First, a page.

2015-2-20 Case True Price Akzo

As a global company active in numerous markets, AkzoNobel is similar to many other large organizations. It generates revenue, incurs costs and create value for shareholders. However, AkzoNobel believes that economic growth cannot be sustained if the underlying natural and social capital upon which wealth creation depends is depleted.

In order to get a more detailed insight into how their profit and loss is generated, AkzoNobel wanted to develop a deeper understanding across the value chain of how its business impacts the environment, people and society at large. Gaining a better understanding of these aspects – and attaching a monetary value to them – will help AkzoNobel to identify possible improvements and ultimately increase business value.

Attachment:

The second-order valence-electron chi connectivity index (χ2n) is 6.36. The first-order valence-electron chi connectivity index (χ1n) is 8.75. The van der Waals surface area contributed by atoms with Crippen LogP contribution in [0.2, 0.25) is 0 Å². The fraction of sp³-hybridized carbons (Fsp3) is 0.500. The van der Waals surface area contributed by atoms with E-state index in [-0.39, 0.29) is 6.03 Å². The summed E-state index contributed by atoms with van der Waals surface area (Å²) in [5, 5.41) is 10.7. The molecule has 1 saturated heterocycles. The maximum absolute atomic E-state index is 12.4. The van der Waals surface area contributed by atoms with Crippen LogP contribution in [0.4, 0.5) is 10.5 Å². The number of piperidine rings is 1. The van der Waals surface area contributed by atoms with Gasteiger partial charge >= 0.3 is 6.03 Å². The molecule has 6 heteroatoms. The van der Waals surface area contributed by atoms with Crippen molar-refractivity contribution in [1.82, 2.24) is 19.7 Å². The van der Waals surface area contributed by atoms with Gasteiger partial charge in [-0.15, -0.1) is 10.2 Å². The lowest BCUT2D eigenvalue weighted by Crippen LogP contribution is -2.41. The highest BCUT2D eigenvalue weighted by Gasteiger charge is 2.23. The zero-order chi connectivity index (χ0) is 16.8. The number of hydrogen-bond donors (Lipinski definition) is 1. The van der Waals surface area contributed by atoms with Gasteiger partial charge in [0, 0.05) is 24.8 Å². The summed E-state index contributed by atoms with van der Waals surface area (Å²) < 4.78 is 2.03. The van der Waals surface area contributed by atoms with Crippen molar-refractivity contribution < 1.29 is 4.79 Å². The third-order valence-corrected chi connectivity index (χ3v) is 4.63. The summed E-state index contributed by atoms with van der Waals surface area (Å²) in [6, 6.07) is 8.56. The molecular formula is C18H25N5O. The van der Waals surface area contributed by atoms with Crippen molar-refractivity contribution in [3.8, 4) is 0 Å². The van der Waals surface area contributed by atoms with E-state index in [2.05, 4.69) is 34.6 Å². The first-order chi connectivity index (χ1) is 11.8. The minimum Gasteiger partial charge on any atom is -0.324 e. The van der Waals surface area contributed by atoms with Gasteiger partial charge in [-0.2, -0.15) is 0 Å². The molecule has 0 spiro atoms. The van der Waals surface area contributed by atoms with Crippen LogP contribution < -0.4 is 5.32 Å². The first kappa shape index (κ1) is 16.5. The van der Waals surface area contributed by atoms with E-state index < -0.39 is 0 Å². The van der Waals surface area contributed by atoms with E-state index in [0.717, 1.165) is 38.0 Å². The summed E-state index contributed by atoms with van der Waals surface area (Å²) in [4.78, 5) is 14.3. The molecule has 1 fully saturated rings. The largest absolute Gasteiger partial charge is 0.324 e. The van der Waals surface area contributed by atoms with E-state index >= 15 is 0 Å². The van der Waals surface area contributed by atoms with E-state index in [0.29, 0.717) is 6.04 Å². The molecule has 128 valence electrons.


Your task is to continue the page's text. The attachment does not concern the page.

Together with True Price and Pavan Sukhdev (GIST) they carried out a pilot study during 2014 at their Pulp and Performance Chemicals business in Brazil, which specifically looked at the 4 dimensions: environmental, human, social and financial impact. Looking at the results of the pilot, outlined in the chart above, they found that ‘the impact on financial capital was positive and substantially higher than the traditional profit calculation. This is because when combined, salaries, taxes and interest payments make a substantial contribution to wealth in society.The impact on natural capital was largely negative, mainly due to the use of oil and natural gas and emissions such as carbon dioxide, sulfur dioxide, and nitrogen dioxide to air across the value chain. The positive human impact resulted from employee training programs, and career opportunities, while the impact on social capital was limited, due to the nature of the industry within the scope of the pilot, which has larger production volumes and involves fewer people compared with other industries’.

Source: AkzoNobel Annual Report 2014. Sustainability statements. p. 206, 207.

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